America’s first national park was established in 1872 and is the obvious namesake of Montana’s Yellowstone Country. It is populated by a large variety of wildlife, including both grizzly and black bears, elk, bison, wolves, eagles and a number of other species, most of which—with the exception of bears—are out and about during the winter months. It also provides the backdrop for a large number of geologic and geothermal features, such as geysers, hot springs, rivers, waterfalls and canyons that are the iconic signatures of the park.

While most think of Yellowstone as a place to visit in the summer months, touring during the winter is actually growing in popularity. Exploring Yellowstone in the winter means less crowds, less congestion and even more opportunities for wildlife viewing, with shaggy, frost covered bison and elk standing as a stark contrast against the sparkling snow. Despite the temperature, there are a range of activities to choose from: snow-coach tours, guided ski and snow-shoe tours, guided snowmobile tours, and wildlife bus tours. Considered one of the coldest places in the lower 48 states, Yellowstone is a snow lover’s dream.

Of the park’s winter entrances, only two—Gardiner and Cooke City—are open to vehicular traffic during the winter season. Both of these entrances are located within the state of Montana and, more specifically, within Montana’s Yellowstone Country. This northern section is world renowned for winter wolf and wildlife watching and photography. A third Yellowstone Country entrance, West Yellowstone, is open to over-the-snow transport traffic, but not vehicular traffic, from December 15th to March 15th, each year.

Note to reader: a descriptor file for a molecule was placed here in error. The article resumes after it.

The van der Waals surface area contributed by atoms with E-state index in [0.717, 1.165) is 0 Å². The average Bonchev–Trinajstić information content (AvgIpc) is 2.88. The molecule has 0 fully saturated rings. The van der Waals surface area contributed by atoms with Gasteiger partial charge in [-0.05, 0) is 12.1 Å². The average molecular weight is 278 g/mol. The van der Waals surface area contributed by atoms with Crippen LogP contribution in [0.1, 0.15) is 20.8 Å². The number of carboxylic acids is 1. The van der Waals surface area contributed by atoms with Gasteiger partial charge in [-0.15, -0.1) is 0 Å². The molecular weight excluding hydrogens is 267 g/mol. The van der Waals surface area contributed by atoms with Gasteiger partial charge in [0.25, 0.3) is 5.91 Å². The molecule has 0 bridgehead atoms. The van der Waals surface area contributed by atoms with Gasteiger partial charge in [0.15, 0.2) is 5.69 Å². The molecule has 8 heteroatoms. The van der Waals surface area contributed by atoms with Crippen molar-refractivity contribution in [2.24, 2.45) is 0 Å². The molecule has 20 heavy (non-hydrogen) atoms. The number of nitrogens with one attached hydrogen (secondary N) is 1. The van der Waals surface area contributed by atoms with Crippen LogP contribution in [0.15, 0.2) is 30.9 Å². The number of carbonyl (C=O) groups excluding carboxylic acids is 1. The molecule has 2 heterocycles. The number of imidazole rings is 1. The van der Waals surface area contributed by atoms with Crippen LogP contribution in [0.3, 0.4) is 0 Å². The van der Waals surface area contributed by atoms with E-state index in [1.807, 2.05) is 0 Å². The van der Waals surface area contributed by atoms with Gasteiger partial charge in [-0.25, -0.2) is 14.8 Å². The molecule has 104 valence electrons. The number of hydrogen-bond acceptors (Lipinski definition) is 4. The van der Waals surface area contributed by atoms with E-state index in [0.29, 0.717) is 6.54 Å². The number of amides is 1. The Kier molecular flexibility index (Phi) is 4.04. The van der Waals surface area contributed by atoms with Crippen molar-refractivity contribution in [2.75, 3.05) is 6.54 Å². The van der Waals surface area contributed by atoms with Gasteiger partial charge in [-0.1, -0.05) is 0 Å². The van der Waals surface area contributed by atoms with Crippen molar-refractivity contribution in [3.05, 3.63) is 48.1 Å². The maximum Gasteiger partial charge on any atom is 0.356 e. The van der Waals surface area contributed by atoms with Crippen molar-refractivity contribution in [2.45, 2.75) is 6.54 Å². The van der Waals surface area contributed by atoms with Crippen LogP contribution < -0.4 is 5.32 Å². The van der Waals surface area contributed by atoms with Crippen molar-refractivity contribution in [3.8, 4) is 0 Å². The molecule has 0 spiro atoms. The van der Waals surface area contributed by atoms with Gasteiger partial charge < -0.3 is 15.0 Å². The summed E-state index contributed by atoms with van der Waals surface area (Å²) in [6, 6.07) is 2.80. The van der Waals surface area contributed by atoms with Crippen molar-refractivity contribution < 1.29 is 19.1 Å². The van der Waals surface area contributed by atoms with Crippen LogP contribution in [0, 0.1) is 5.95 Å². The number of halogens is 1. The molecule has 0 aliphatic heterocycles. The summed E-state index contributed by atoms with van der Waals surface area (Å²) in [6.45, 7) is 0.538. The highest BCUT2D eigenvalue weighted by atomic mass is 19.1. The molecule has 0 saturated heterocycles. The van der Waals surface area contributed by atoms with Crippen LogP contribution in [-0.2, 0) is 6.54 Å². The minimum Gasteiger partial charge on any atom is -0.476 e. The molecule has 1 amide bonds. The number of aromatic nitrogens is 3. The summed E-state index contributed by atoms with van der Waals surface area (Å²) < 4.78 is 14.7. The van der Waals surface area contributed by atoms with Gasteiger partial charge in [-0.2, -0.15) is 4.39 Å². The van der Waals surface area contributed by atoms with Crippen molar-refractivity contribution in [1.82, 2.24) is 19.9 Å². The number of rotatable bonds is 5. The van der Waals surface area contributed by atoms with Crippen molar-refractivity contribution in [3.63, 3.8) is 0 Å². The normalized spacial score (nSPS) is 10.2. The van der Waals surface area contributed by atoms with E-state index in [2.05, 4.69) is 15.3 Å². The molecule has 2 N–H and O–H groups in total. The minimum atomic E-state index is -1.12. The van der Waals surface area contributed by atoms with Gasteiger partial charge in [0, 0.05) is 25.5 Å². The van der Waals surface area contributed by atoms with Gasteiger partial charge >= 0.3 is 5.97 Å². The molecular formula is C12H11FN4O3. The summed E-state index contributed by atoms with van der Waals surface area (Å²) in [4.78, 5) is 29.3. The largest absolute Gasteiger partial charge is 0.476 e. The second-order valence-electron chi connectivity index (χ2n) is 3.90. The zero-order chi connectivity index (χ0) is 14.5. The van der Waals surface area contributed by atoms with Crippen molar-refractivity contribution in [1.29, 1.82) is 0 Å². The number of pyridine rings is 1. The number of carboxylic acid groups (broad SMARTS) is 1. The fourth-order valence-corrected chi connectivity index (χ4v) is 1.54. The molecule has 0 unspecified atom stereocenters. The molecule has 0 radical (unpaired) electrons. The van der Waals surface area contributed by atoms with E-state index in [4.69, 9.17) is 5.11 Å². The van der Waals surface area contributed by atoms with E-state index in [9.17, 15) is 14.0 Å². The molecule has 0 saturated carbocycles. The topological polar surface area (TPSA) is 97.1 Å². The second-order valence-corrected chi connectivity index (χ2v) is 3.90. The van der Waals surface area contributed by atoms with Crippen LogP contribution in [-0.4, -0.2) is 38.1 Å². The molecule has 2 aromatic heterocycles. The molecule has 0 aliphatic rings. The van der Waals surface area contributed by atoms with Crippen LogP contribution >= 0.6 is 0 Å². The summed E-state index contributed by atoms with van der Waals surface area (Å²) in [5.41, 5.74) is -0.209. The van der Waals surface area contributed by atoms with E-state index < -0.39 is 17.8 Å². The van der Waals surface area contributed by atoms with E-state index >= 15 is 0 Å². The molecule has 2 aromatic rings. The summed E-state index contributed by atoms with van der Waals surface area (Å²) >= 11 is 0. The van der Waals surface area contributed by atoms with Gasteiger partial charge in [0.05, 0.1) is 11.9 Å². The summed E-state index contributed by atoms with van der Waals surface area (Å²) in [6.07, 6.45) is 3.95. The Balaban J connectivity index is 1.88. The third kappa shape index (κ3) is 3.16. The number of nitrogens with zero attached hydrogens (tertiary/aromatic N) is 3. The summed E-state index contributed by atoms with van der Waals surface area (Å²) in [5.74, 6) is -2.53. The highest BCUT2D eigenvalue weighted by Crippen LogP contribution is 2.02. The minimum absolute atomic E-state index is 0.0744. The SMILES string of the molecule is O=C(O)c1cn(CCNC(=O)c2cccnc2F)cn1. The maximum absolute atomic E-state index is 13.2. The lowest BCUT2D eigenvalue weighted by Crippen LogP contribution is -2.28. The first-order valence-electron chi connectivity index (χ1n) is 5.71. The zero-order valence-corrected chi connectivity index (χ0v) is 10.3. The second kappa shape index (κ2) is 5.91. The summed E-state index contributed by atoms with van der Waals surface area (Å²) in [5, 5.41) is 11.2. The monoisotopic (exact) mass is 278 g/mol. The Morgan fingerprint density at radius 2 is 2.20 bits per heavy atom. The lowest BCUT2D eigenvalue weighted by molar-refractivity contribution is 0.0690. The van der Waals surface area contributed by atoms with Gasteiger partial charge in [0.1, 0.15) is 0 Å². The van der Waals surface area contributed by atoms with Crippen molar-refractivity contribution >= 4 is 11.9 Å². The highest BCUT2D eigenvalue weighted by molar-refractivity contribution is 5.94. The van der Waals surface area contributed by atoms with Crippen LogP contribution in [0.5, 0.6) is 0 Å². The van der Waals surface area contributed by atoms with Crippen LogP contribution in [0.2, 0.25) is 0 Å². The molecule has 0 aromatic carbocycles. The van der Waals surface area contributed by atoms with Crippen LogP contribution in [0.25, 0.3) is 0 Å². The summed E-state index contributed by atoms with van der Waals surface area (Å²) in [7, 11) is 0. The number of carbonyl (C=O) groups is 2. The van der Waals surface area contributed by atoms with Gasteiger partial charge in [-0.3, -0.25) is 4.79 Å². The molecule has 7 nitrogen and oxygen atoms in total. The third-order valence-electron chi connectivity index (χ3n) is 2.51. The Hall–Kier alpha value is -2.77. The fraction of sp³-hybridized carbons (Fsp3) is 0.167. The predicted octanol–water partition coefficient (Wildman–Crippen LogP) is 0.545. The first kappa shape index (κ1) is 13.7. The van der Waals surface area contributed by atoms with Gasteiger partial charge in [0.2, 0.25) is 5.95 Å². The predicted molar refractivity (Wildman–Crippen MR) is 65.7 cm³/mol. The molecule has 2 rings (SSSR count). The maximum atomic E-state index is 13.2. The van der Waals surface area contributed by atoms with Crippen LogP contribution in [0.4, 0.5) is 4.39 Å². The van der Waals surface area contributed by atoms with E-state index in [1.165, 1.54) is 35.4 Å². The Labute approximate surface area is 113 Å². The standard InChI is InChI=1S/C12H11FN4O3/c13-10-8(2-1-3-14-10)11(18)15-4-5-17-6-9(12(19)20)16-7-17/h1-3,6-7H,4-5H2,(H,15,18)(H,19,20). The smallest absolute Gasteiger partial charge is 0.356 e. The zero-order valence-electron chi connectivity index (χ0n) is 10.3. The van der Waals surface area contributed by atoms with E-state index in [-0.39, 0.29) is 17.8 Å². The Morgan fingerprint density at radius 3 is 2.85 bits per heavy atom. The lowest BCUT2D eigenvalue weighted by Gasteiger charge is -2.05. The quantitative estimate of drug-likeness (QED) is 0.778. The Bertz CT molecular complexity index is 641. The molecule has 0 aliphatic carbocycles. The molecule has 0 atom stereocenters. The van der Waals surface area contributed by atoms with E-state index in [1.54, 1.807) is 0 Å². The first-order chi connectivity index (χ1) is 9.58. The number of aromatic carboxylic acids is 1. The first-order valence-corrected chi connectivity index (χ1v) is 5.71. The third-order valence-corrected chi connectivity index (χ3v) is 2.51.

During the winter months, activities such as cross-country skiing, daily guided snowmobile tours, snowshoeing and snowcoach tours allow visitors to experience and explore areas of the park that are not accessible via other methods or at other times of the year. With five major cross country ski areas, some of the trails will take you around geysers - when you ski around hot pools and steam vents you will know why this is one of the most popular trails to ski. No matter the trail you chose, you will not be lacking in either scenery or wildlife. Many of the villages and notable areas of the park—Canyon Village and the Mammoth and Old Faithful Areas—can be visited during the winter months, although most are accessible only via the over-the-snow methods.

If you choose to explore the park via snowmobile or snowcoach, you must be accompanied by a guide at all times. The park does not permit private, unguided tours as a measure to ensure safety. Snowcoaches are small buses that run on snow tracks and follow the same roads as snowmobiles, weather permitting. You can take a heated snowcoach excursion deep into the interior of the park, including a visit to the world famous Old Faithful Geyser and the nearby historic Old Faithful Lodge. Snowcoaches offer the ideal ride for families and visitors of all ages and physical abilities to experience Yellowstone in the winter.

Two lodges are open during the winter season: Mammoth Hot Springs Hotel and Old Faithful Snow Lodge, offering cozy accommodations in the heart of the park, but if you want a really unique experience, rent a yurt at Canyon Village.